Journal of Impact and ESG Investing
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Dimson, E., Marsh, P., & Staunton, M. (2020). Exclusionary screening. Journal of Impact and ESG Investing, 1 (1), 66-75. https://doi.org/10.3905/jesg.2020.1.1.066
Investors want their assets to be a force for good, or at least to do no harm. Approaches range from avoiding companies or sectors deemed to fail on ethical grounds through to active engagement with companies. Exclusionary screening is the most prevalent approach to ESG investing, and may focus on individual stocks or entire sectors. In this article, the authors take two perspectives. First, they report on the returns since 1900 from tobacco and alcoholic beverage companies. They show that the returns from these “sin stocks” have substantially beaten the market in both the USA and UK, and they evaluate explanations for this. Second, the authors extend their analysis to other large-scale exclusions such as those demanded by climate activists, Sharia-complaint investors, or dharmic investors. In a historical analysis of the return and risk impact from such screens, the authors find that, while divestment may exert downward pressure on stock prices, the impact of protracted and sustained exclusions is on average small.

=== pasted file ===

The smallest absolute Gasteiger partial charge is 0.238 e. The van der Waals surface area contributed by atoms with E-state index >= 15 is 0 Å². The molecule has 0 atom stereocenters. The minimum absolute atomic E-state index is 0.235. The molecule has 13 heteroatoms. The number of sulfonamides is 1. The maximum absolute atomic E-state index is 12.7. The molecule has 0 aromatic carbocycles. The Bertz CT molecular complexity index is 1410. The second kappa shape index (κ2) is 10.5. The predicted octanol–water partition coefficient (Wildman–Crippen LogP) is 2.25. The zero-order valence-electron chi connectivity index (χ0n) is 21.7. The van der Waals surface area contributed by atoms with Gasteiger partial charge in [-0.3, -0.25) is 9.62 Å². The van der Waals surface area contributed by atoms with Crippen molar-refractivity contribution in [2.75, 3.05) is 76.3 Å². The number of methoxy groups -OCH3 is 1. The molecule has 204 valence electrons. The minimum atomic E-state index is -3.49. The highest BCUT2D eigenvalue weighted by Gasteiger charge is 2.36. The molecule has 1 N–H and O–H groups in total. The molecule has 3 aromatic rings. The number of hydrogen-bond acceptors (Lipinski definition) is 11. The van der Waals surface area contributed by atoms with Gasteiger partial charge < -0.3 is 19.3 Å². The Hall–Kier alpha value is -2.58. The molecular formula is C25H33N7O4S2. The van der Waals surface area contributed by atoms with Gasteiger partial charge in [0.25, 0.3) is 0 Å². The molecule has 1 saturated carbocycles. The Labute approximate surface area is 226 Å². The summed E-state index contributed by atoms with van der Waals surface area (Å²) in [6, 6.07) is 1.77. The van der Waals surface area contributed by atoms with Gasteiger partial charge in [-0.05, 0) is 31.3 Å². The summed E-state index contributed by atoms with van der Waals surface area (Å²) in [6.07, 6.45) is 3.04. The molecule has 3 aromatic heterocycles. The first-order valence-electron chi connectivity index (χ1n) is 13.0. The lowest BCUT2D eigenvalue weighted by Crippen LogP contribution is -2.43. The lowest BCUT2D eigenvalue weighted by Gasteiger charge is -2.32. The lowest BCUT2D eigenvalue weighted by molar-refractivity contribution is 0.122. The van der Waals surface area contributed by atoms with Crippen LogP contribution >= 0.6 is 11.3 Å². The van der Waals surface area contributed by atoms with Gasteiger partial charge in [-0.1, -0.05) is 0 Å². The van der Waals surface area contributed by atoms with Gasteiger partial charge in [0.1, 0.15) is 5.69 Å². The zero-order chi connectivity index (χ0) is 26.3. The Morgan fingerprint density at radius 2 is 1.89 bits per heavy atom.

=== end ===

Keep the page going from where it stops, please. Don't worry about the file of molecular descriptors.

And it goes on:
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External DOI: https://doi.org/10.3905/jesg.2020.1.1.066
This record's URL: https://www.repository.cam.ac.uk/handle/1810/308860
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